EXPULSION FROM THE GARDEN
22 And the LORD God said, Behold, the man is become as one of Us, to know good and evil (the Lord knew evil, not by personal experience, but rather through Omniscience; man now knows evil by becoming evil, which is the fountainhead of all sorrow in the world; the pronoun “Us” signifies the Godhead, “God the Father, God the Son, and God the Holy Spirit”): and now, lest he put forth his hand, and take also of the Tree of Life, and eat, and live forever (this would have been the worst thing of all, to have an Adolf Hitler to live forever, etc.):
23 Therefore the LORD God sent him forth from the Garden of Eden (in effect this was an act of mercy; man is expelled from the Garden, lest by eating the Tree of Life he should perpetuate his misery; but God’s Love for him, though fallen and guilty, is so strong that He accompanies him into exile; as well, through Jesus Christ, God’s only Son, Who will be given in Sacrifice, the Lord will show Adam, and all who would follow him, how to come back into Paradise; regrettably, there is no record that Adam and Eve placed any faith in the Lord; unfortunately, untold billions have followed suit), to till the ground from whence he was taken (refers to a place of toil, not to a place of torment).
24 So He (God) drove out the man (implies the idea of force and displeasure); and He placed at the east of the Garden of Eden Cherubims (these Cherubims signified the Holiness of God, which man had now forfeited), and a flaming sword which turned every way, to keep the way of the Tree of Life (the “flaming sword” was emblematic of the Divine Glory in its attitude towards sin).
A PSALM OF DAVID: A PRAYER OF CONFIDENCE IN THE LORD
LORD, how are they increased who trouble Me! many are they who rise up against Me. (The Holy Spirit put these words into David’s mouth the morning after his flight from Jerusalem because of Absalom’s unnatural rebellion. David is seen here as a Type of the Messiah rejected by His Own people. Though surrounded by enemies, he slept in confidence upon the mountainside beneath Jehovah’s sheltering wing, and in the assurance of faith declared that God would lift up his head and destroy his foes. So, even though many of these Psalms speak of David, they more so speak of our Greater David, the Lord Jesus Christ. In other words, David was a Type of Christ.)
2 Many there be which say of My soul, There is no help for Him in God. Selah. (As Israel said this of David, likewise, they said it of the Lord Jesus Christ [Mat. 27:43].)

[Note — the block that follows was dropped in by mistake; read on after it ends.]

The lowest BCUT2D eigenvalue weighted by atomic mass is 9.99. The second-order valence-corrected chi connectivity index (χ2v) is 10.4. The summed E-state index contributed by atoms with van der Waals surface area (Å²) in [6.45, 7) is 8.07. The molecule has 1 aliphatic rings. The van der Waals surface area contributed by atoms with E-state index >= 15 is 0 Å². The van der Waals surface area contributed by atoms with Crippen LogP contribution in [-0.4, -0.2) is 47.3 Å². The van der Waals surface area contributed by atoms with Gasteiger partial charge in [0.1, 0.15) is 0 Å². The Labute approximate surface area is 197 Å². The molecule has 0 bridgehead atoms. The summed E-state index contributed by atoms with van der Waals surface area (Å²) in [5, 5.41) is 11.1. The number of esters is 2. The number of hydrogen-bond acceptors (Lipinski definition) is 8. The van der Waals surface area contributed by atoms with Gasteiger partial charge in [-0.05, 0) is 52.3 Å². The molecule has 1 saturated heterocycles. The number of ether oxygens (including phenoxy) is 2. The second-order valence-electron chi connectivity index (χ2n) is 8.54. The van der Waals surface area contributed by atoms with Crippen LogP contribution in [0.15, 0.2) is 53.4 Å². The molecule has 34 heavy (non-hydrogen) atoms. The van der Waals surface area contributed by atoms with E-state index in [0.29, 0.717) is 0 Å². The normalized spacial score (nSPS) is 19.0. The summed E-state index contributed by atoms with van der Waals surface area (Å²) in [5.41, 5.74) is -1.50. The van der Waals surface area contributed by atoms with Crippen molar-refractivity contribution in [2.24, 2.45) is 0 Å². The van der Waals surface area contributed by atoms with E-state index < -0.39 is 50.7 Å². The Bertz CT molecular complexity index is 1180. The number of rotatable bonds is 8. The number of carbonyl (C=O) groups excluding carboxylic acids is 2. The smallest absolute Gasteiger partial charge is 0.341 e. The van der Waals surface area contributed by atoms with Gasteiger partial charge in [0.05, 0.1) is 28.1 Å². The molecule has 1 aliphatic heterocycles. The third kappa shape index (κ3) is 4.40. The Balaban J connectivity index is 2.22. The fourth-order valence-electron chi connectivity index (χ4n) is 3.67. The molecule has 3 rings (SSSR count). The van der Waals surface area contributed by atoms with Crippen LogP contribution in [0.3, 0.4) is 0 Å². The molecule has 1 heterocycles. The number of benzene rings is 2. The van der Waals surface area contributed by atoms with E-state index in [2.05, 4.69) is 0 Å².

3 But You, O LORD, are a shield for me; my glory, and the lifter up of my head (the latter phrase proclaims the fact that it is the Lord Who put David on the throne, and the Lord will keep him on the throne).
4 I cried unto the LORD with my voice, and He heard me out of His holy hill. Selah. (David believed in prayer, and so should we!)
5 I laid me down and slept; I awaked; for the LORD sustained me (even though in the midst of a terrible problem, with Absalom trying to kill him, David knew that the Lord was in control).
6 I will not be afraid of ten thousands of people, who have set themselves against me round about (the Lord, with one man who believes in Him, is a majority [Rom. 8:31]).
7 Arise, O LORD; save me, O my God: for You have smitten all my enemies upon the cheek bone; You have broken the teeth of the ungodly (a euphemism or allegory portraying the Lord discomfiting our enemies; the idea is, if we are truly right with God, the enemies of the Lord are also our enemies!).
8 Salvation belongs unto the LORD (He Alone can save): Your blessing is upon Your people. Selah. (The blessings surely aren’t on God’s enemies.)
THE PREACHING OF JOHN THE BAPTIST
IN those days (immediately preceding the introduction of Christ) came John the Baptist, preaching in the wilderness of Judaea (the area near Jericho);
2 And saying, Repent you (recognize one’s wrong direction): for the Kingdom of Heaven (Kingdom from the Heavens, headed up by Jesus Christ) is at hand (was being offered to Israel).
3 For this is he (John the Baptist) who was spoken of by the Prophet Isaiah, saying, The voice of one crying in the wilderness, Prepare you the Way of the LORD, make His paths straight (Isa. 40:3).
4 And the same John had his raiment of camel’s hair, and a leather girdle about his loins; and his meat was locusts and wild honey.
5 Then went out to him Jerusalem, and all Judaea, and all the region round about Jordan (the Jordan River),
6 And were baptized of him in Jordan (dipped completely under), confessing their sins.
7 But when he saw many of the Pharisees and Sadducees (two sects of self-righteous and zealous Jews) come to his baptism (Water Baptism), he said unto them, O generation of vipers (snakes), who has warned you to flee from the wrath to come?
8 Bring forth therefore fruits (evidence) meet for (befitting) Repentance:
9 And think not to say within yourselves, We have Abraham to our father (pride): for I say unto you, that God is able of these stones to raise up children unto Abraham (the Lord has raised up the Gentiles as children unto Abraham [Gal. 3:7, 14]).
10 And now also the axe is laid unto the root of the trees: therefore every tree which brings not forth good fruit is hewn down, and cast into the fire (Israel was cut down because of unbelief [Rom. 11:20]).